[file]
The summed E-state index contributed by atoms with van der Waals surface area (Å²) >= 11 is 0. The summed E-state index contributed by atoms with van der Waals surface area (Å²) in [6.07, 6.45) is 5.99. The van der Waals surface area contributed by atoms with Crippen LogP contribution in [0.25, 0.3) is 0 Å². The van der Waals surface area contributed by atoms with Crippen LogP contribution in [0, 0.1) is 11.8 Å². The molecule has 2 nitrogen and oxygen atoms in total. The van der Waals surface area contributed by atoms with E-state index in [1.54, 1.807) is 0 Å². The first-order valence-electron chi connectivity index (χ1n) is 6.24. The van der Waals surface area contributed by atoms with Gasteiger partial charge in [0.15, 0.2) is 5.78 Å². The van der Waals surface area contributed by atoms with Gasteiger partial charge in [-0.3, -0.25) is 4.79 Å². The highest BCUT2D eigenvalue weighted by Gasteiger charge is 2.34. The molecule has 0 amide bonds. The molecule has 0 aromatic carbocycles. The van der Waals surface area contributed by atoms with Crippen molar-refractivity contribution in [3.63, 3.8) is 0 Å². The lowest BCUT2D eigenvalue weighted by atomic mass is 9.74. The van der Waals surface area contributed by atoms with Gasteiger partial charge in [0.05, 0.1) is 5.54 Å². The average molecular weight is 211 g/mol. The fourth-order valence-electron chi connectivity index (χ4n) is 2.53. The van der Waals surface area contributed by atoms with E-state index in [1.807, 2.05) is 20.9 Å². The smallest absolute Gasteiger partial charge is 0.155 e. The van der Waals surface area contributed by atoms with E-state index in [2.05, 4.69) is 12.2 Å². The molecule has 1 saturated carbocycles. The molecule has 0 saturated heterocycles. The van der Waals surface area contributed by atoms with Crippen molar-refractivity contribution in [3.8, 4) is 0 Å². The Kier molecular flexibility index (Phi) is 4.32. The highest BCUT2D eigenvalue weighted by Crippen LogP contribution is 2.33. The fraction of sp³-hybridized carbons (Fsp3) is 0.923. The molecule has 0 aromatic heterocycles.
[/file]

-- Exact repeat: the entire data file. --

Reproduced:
The summed E-state index contributed by atoms with van der Waals surface area (Å²) >= 11 is 0. The summed E-state index contributed by atoms with van der Waals surface area (Å²) in [6.07, 6.45) is 5.99. The van der Waals surface area contributed by atoms with Crippen LogP contribution in [0.25, 0.3) is 0 Å². The van der Waals surface area contributed by atoms with Crippen LogP contribution in [0, 0.1) is 11.8 Å². The molecule has 2 nitrogen and oxygen atoms in total. The van der Waals surface area contributed by atoms with E-state index in [1.54, 1.807) is 0 Å². The first-order valence-electron chi connectivity index (χ1n) is 6.24. The van der Waals surface area contributed by atoms with Gasteiger partial charge in [0.15, 0.2) is 5.78 Å². The van der Waals surface area contributed by atoms with Gasteiger partial charge in [-0.3, -0.25) is 4.79 Å². The highest BCUT2D eigenvalue weighted by Gasteiger charge is 2.34. The molecule has 0 amide bonds. The molecule has 0 aromatic carbocycles. The van der Waals surface area contributed by atoms with Crippen molar-refractivity contribution in [3.63, 3.8) is 0 Å². The lowest BCUT2D eigenvalue weighted by atomic mass is 9.74. The van der Waals surface area contributed by atoms with Gasteiger partial charge in [0.05, 0.1) is 5.54 Å². The average molecular weight is 211 g/mol. The fourth-order valence-electron chi connectivity index (χ4n) is 2.53. The van der Waals surface area contributed by atoms with E-state index in [1.807, 2.05) is 20.9 Å². The smallest absolute Gasteiger partial charge is 0.155 e. The van der Waals surface area contributed by atoms with E-state index in [2.05, 4.69) is 12.2 Å². The molecule has 1 saturated carbocycles. The molecule has 0 saturated heterocycles. The van der Waals surface area contributed by atoms with Crippen molar-refractivity contribution in [3.8, 4) is 0 Å². The Kier molecular flexibility index (Phi) is 4.32. The highest BCUT2D eigenvalue weighted by Crippen LogP contribution is 2.33. The fraction of sp³-hybridized carbons (Fsp3) is 0.923. The molecule has 0 aromatic heterocycles.